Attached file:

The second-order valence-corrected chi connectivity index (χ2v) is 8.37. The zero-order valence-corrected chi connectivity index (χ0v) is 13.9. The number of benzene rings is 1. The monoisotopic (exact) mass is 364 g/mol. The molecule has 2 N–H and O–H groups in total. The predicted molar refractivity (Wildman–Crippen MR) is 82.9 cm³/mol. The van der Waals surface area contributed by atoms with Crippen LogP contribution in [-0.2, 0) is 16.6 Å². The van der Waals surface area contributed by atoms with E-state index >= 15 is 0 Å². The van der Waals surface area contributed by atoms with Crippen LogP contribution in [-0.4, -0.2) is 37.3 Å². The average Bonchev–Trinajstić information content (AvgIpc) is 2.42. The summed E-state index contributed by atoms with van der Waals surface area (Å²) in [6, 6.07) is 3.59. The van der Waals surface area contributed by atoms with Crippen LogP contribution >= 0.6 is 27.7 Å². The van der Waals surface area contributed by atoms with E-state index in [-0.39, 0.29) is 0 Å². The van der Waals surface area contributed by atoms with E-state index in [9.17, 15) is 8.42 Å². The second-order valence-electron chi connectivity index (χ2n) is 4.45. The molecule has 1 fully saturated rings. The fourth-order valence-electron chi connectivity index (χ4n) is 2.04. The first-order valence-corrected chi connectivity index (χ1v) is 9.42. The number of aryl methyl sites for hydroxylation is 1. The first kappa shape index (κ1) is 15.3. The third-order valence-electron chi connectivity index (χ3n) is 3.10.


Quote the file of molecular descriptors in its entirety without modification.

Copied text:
The second-order valence-corrected chi connectivity index (χ2v) is 8.37. The zero-order valence-corrected chi connectivity index (χ0v) is 13.9. The number of benzene rings is 1. The monoisotopic (exact) mass is 364 g/mol. The molecule has 2 N–H and O–H groups in total. The predicted molar refractivity (Wildman–Crippen MR) is 82.9 cm³/mol. The van der Waals surface area contributed by atoms with Crippen LogP contribution in [-0.2, 0) is 16.6 Å². The van der Waals surface area contributed by atoms with E-state index >= 15 is 0 Å². The van der Waals surface area contributed by atoms with Crippen LogP contribution in [-0.4, -0.2) is 37.3 Å². The average Bonchev–Trinajstić information content (AvgIpc) is 2.42. The summed E-state index contributed by atoms with van der Waals surface area (Å²) in [6, 6.07) is 3.59. The van der Waals surface area contributed by atoms with Crippen LogP contribution >= 0.6 is 27.7 Å². The van der Waals surface area contributed by atoms with E-state index in [-0.39, 0.29) is 0 Å². The van der Waals surface area contributed by atoms with E-state index in [9.17, 15) is 8.42 Å². The second-order valence-electron chi connectivity index (χ2n) is 4.45. The molecule has 1 fully saturated rings. The fourth-order valence-electron chi connectivity index (χ4n) is 2.04. The first-order valence-corrected chi connectivity index (χ1v) is 9.42. The number of aryl methyl sites for hydroxylation is 1. The first kappa shape index (κ1) is 15.3. The third-order valence-electron chi connectivity index (χ3n) is 3.10.